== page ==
“We have in Compaore a serious intermediary with a serious network,” said one western diplomat.

[…]

Compaore is perhaps an unlikely fit for this partly benevolent role: he took power in a 1987 coup that saw his predecessor and once brother-in-arms Thomas Sankara assassinated, and his democratic credentials have been steadily questioned since.

But his skills at navigating among the sometimes shadowy armed groups operating in the Sahel were reinforced last month when fellow heads of state from the west African bloc ECOWAS named him mediator for the Mali crisis.

IRIN reports that displaced persons in western Cote d’Ivoire “feel forgotten.”

Most displaced families told IRIN they could not return to their homes because they were destroyed, or because their farms were taken over by other groups and are now being guarded by armed guards or “dozos”.

Téhé comes from a village 5km outside of Duékoué but he has not returned home because his fields were taken over during his absence. “It’s because we’re Guéré,” he says, referring to his ethnic group, whose members overwhelmingly supported the former president, Laurent Gbagbo.

Much of the long-term inter-community conflict in the west is rooted in issues of land tenure, as members of different ethnic groups claim ownership to the same land.

President Ouattara recognized that the west is still very unstable, with forests “infested with armed persons”, which is “not acceptable”. Nonetheless, during his visit to the towns of Toulépleu, Bloléquin and Duékoué he repeated calls for the displaced to return home, and called on Ivoirians to leave it to the justice system to punish those who have committed crimes. He stressed that he is the president of all Ivoirians, regardless of ethnicity, religion or region.

VOA: “Sudan Fighting Damages Both Sides’ Oil Industry.”

I leave you with a video on hunger in Chad from the World Food Programme:

Africa News Roundup: “Total War” in Mali, Coup in Guinea-Bissau, Heglig, Mauritania Border Buildup, and More

Mali’s interim President Dioncounda Traore has pledged “total war” against rebels in the northern party of the country.

It looks as though there has been a coup in Guinea-Bissau.

Newly elected Senegalese President Macky Sall makes his first overseas trip – to Gambia and France.

South Sudanese troops continue to hold the Heglig oil field inside (north) Sudan, but they stated yesterday that they would withdraw if Sudan agrees that a neutral force can take charge of the area. All Africa now has a section of its site entitled, “Are the Two Sudans Heading for War?”

The dream of building an oil pipeline from South Sudan to Kenya moves into a new phase.

In Nigeria, a new video from Boko Haram threatens President Goodluck Jonathan. The opposition Action Congress of Nigeria party – which is strongest in the Southwest and in the Middle Belt – has urged the government to renew efforts at dialogue with the rebel group.

In other Nigeria news, the Movement for the Emancipation of the Niger Delta has claimed an attack on an ENI pipeline.

Mauritania increases troop levels on its border with Mali.

What else is going on today?

Africa News Roundup: Mali Coup, Somalia, Senussi, Senegal Elections, and More

IRIN and Bloomberg probe the causes of the coup in Mali. Think Africa Press examines the micro-dynamics of the mutiny/coup itself. Reuters provides a look at the military situation in the north. The United Nations Security Council, the African Union, the Economic Community of West African States, the European Union, and the United States have all condemned the coup.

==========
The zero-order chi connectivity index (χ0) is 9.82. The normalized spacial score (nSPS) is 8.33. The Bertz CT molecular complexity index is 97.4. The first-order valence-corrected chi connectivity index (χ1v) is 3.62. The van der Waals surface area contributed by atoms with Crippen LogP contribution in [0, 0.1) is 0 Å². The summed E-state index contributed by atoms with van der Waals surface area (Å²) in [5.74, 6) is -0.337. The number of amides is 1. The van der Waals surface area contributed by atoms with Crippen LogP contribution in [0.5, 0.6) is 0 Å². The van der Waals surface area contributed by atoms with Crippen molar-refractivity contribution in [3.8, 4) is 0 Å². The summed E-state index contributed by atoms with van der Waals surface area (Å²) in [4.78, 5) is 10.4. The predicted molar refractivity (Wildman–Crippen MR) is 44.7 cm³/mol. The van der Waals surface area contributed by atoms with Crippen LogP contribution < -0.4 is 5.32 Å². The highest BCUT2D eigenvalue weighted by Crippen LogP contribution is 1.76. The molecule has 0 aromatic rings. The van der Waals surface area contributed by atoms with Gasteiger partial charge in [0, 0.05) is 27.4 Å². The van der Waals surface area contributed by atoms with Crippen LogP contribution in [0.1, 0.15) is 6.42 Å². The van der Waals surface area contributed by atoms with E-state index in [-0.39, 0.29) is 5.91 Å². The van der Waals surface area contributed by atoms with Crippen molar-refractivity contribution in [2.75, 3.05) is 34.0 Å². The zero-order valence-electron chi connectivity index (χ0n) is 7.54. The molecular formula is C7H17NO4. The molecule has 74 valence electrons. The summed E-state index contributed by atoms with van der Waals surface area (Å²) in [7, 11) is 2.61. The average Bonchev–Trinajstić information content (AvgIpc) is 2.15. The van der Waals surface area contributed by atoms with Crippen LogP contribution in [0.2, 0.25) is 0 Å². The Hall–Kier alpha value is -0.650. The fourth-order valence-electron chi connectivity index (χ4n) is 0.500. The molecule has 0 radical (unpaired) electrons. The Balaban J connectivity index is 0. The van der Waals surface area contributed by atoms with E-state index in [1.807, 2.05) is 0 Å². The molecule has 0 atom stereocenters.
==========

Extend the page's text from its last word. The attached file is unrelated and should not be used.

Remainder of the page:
Given how rapidly news is coming out of Mali, Twitter remains your best bet for the latest.

Despite hopes that Nigerian Finance Minister Ngozi Okonjo-Iweala would become the next World Bank president, it appears almost certain that President Barack Obama’s nominee, Darmouth College President Jim Yong Kim, will get the job.

Ethiopian troops aren’t gone from Somalia, yet, it seems. Together with Somali government forces they drove al Shabab rebels from the town of Hudur (map) on Thursday.

The Mauritanian government has refuted earlier reports that it had agreed to an extradition of former Libyan intelligence chief Abdullah al Senussi back to Libya. Libya’s new government says it wants to try Senussi before elections this June.

Guinea-Bissau is set to hold a run-off in its presidential elections. The problem is, the second-place finisher, former President Kumba Yala, says he will not participate.

IRIN has an interesting look at the strategies of pastoralists in Niger for coping with drought, and includes some commentary on how the border closure with Nigeria (due to the Boko Haram uprising) has denied pastoralists access to an economic safety valve.

Last but definitely not least, Senegal will hold the second round of its presidential elections tomorrow, pitting incumbent President Abdoulaye Wade against challenger Macky Sall, whom the BBC has profiled here.

What are you reading today?

Sunday Africa Blog Roundup: Sudan, Somalia, Nigeria, Chad, and More

Alex de Waal writes on confusion in Sudan: “Finding the truth is always hard in the Sudanese political scene. At the moment it is simply impossible.” And Opheera McDoom offers a “Journalist’s Guide to Covering Sudanese Politics.”

In Somaliland, a “homemade helicopter” (h/t Texas in Africa).

A Nigerian insider argues for a complete and decisive transfer of power from President Yar’Adua to Acting President Jonathan. In other Nigeria coverage, Loomnie talks oil and transparency.

UN Dispatch fills us in on events in Guinea-Bissau, and argues that Chad needs the UN.

The China in Africa blog is back. And speaking of Africa’s ties with other lands, the Azanian Sea points us to a documentary on the African diaspora in Iran.

Finally, the US State Department tells citizens how to avoid international scams.